Results of treatment T800 were more than five times higher, showing that doubling the N fertilizer rate the effect on leaching is highly significant, leading to a loss of about 12% of the total applied urea. Again, for scenarios ii and iii the N leaching losses were not significantly reduced showing that the main responsible for this result is the rainfall, and that a reduction in N leaching can only be achieved by reducing the amount of N applications. As already mentioned, in other regions and other experiments the N leaching component was always of minor importance. Reichardt et al. (2009) also working with coffee found N leaching of 2.3% of the total N applied, Gava et al. (2006) for corn and Boaretto et al. (2004) for wheat reported losses of 1%, and Quiñones et al. (2005 and 2007) for citrus under controlled environment found only 0.1% of N losses.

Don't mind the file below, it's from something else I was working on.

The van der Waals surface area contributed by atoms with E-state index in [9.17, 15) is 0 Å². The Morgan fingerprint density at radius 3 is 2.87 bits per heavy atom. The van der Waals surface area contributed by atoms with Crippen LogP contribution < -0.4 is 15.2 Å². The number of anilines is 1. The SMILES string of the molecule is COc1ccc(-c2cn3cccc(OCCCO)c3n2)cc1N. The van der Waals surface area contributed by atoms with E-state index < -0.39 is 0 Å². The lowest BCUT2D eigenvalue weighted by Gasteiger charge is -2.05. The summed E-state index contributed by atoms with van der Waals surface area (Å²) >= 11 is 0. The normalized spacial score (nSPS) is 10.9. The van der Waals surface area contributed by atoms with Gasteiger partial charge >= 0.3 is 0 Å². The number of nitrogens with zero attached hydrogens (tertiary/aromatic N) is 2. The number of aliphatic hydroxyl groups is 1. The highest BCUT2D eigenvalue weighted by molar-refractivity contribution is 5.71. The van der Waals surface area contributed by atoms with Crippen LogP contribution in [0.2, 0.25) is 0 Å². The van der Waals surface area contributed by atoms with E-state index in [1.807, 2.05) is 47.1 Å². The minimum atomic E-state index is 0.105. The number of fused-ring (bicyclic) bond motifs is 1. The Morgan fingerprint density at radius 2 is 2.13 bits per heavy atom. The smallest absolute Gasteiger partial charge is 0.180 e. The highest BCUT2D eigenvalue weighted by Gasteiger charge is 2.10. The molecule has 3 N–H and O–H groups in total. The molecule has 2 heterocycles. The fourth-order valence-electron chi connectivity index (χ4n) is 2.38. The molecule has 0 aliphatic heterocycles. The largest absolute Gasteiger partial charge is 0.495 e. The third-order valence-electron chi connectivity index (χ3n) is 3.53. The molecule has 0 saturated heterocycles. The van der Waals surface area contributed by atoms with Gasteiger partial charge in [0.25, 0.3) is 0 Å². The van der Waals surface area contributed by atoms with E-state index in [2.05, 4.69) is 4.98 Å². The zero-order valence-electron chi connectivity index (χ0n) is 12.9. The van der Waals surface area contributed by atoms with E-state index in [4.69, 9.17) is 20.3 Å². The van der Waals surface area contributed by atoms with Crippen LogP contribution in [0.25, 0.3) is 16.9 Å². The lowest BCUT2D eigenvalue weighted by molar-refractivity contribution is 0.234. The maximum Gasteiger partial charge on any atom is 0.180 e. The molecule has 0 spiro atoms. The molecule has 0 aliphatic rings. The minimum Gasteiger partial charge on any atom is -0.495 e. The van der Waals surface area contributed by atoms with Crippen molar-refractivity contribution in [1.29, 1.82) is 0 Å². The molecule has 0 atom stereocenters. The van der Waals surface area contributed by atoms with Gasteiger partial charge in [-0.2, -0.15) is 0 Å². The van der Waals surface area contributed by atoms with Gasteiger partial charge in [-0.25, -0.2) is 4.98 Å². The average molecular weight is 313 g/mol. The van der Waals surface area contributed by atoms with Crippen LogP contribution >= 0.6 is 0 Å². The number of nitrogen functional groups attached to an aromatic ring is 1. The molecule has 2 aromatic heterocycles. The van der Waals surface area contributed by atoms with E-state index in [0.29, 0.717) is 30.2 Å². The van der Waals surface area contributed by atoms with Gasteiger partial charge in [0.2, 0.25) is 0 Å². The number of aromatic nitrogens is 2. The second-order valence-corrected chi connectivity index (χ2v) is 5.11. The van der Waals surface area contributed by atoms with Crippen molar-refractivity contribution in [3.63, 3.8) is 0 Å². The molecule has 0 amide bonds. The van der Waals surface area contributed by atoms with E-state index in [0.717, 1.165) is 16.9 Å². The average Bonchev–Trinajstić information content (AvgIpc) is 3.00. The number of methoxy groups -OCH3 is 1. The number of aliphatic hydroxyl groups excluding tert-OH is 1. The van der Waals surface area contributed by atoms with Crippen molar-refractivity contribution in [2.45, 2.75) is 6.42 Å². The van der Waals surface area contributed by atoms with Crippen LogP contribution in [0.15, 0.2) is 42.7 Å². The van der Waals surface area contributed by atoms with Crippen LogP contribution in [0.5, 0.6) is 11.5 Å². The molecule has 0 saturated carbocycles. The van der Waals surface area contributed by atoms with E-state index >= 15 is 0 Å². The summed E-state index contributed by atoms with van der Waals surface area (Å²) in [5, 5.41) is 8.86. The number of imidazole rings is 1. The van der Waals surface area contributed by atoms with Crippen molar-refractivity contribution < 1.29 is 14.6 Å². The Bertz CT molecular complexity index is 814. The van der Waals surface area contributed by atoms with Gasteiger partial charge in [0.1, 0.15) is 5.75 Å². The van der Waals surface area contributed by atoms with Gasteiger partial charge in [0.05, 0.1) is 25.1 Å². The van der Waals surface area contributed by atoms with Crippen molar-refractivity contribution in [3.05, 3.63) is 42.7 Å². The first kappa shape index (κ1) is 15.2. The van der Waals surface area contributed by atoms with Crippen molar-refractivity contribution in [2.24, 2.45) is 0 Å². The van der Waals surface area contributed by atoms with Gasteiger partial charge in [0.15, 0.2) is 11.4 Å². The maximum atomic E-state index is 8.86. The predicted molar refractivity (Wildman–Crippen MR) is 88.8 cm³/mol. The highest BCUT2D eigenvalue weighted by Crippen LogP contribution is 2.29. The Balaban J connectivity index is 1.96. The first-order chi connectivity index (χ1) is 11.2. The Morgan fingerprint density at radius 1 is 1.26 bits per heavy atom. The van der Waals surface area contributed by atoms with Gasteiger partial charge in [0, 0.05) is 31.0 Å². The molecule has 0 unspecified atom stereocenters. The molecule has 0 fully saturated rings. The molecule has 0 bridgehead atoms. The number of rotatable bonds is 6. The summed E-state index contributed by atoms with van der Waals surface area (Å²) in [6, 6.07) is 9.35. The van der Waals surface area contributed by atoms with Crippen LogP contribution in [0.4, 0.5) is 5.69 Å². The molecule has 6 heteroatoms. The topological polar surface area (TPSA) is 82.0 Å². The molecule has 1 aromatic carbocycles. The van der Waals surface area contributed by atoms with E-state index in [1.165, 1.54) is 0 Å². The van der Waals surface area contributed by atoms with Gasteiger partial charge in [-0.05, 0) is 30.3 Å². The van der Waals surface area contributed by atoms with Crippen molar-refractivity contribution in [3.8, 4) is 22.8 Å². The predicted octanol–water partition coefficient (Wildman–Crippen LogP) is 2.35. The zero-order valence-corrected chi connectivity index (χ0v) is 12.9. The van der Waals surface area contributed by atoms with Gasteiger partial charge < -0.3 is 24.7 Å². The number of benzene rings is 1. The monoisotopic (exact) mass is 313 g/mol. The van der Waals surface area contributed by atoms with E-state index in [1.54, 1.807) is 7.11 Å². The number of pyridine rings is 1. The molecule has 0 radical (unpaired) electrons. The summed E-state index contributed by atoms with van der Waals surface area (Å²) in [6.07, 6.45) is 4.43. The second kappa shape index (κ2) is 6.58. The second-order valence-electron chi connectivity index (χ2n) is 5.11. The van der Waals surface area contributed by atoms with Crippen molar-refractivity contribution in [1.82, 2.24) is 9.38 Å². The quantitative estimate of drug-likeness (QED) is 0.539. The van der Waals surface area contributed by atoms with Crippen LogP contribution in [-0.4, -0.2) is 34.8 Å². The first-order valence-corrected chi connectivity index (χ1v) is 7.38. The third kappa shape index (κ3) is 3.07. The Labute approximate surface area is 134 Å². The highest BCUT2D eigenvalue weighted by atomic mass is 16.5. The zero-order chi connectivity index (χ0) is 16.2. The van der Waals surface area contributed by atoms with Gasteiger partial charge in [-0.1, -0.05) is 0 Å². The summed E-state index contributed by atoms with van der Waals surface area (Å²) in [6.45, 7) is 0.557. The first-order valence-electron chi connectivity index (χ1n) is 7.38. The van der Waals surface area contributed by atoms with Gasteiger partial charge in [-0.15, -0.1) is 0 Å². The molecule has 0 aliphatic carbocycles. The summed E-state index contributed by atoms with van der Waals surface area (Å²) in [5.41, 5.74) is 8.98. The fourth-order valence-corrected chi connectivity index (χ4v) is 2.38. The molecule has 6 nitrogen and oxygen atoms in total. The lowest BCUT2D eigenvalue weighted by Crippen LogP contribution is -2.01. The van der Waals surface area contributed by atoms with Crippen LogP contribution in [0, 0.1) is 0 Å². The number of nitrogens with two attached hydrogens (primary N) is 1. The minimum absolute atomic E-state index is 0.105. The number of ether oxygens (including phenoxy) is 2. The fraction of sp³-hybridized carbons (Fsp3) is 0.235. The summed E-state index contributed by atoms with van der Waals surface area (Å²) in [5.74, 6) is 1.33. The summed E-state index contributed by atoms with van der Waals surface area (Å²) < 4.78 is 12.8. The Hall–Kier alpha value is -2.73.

Sequential water balance calculations using the model of Penman-Monteith for potential evapotranspiration and measured values of rainfall and irrigation, indicate that high amount of N fertilizer applied in fertigated coffee plantations in association with the high volume of precipitation (rainfall plus irrigation) are the main causes of N leaching in western Bahia, in Brazil. N fertilizer leaching of 14.7 and 104.5 kg ha-1 year-1 were recorded for the rates 400 and 800 kg ha-1 year-1of N fertigated during the whole year, corresponding to 3.7 and 13.1% of the total amount of fertilizer input, respectively. Restricting irrigation only to the dry season, reduced N losses only to 12.3 and 91.0 ha-1year-1, showing that rainfall is the major determinant of N leaching.
The authors express their gratitude to CNPq and FAPESP for financial support and fellowships.
Allen RG, Jensen ME, Wright JL & Burman RD (1989) Operational estimates of reference evapotranspiration. Agronomy Journal, 81:650-662. [ Links ]
Boaretto AE, Shiavinatto-Neto P, Muraoka T, Oliveira MW & Trivelin PCO (1999) Foliar nitrogen supply to young citrus plants. Scientia Agricola, 56:621-626. [ Links ]
Boaretto AE, Spolidorio ES, Freitas JG, Trivelin PCO, Muraoka T & Cantarella H (2004) Fate of 15N-urea applied to wheat-soybean succession crop. Bragantia, 63:265-274. [ Links ]